As county population rises, North Myrtle Beach starts planning for future public parking

NORTH MYRTLE BEACH, SC (WMBF) - As more homes are being built throughout Horry County, cities like North Myrtle Beach are concerned about the amount of available public parking spaces near the beach.

Currently, the city has 2,000 public parking spaces within walking distance of the beach. Of those, 1,884 are free spaces.

The city has a permanent population of about 15,000 residents, but sees nearly 100,000 people daily during the peak of tourism season starting in June.

As developments continue to pop up throughout the county near Little River, Highway 9 and Highway 57, city leaders worry about those residents dwelling over the waterway and into the city.

Horry County has already approved residential development for that area, which includes over 8,800 single- and multi-family homes.

The city is now asking the county to help with funding for public parking.

"If we're going to have to build parking lots or parking garages sometime down the road, we're going to have to start creating a new revenue stream - and significant one - for those things," said North Myrtle Beach spokesperson Pat Dowling.

He said these are things the city and county are trying to iron out and that were brought up during the Horry Imagine 2040 meeting last week.

North Myrtle Beach officials did recommend several options, which include a one-time assessment fee on new homes in the county or paid public parking.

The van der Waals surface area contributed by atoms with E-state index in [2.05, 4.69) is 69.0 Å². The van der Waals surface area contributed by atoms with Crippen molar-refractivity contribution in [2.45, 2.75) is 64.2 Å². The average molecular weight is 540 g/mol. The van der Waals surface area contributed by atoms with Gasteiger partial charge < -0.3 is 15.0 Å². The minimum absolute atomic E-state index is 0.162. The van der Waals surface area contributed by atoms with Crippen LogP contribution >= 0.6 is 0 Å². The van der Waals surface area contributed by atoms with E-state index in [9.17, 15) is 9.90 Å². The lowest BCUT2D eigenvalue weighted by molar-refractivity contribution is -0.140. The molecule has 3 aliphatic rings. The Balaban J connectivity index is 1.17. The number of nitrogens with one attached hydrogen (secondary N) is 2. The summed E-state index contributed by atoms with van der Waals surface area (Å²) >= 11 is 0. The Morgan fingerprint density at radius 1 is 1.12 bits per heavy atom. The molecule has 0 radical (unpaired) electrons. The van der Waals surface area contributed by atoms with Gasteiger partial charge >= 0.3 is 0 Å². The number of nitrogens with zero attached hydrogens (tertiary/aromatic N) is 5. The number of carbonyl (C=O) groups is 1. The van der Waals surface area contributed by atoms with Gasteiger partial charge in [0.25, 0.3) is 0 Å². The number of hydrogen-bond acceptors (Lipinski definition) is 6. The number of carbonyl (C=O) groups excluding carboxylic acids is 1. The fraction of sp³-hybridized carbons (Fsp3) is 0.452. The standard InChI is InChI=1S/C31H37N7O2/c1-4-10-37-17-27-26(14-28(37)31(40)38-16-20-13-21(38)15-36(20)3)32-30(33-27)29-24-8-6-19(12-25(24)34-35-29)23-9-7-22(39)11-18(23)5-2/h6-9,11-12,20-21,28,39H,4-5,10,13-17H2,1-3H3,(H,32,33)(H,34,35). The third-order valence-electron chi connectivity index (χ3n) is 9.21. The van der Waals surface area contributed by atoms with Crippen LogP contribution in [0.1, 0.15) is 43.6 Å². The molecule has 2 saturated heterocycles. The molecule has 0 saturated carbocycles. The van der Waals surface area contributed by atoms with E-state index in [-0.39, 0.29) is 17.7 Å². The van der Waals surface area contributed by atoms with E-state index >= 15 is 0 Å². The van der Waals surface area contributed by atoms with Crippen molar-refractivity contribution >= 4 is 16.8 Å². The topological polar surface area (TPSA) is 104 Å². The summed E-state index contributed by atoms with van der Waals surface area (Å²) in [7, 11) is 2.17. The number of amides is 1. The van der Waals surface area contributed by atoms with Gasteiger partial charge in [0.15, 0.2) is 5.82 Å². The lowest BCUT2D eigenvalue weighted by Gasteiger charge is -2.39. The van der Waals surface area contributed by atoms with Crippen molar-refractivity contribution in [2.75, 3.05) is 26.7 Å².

"Horry County Government is working to address parking concerns and to develop long-term solutions to parking challenges," Horry County Council Chairman Mark Lazarus said in a statement. "We participate in the Coastal Alliance with the leaders of other local municipalities and are in the process of developing a task force of county and municipal planning staff members to address the unique parking needs in our area for both residents and visitors. We are committed to working together with our local partners to come up with solutions that work for everyone."

Nothing is set in stone as these discussions are in the very early stages. However, the city of North Myrtle Beach does see this as a real problem and hopes to address it before thousands of future residents move in.

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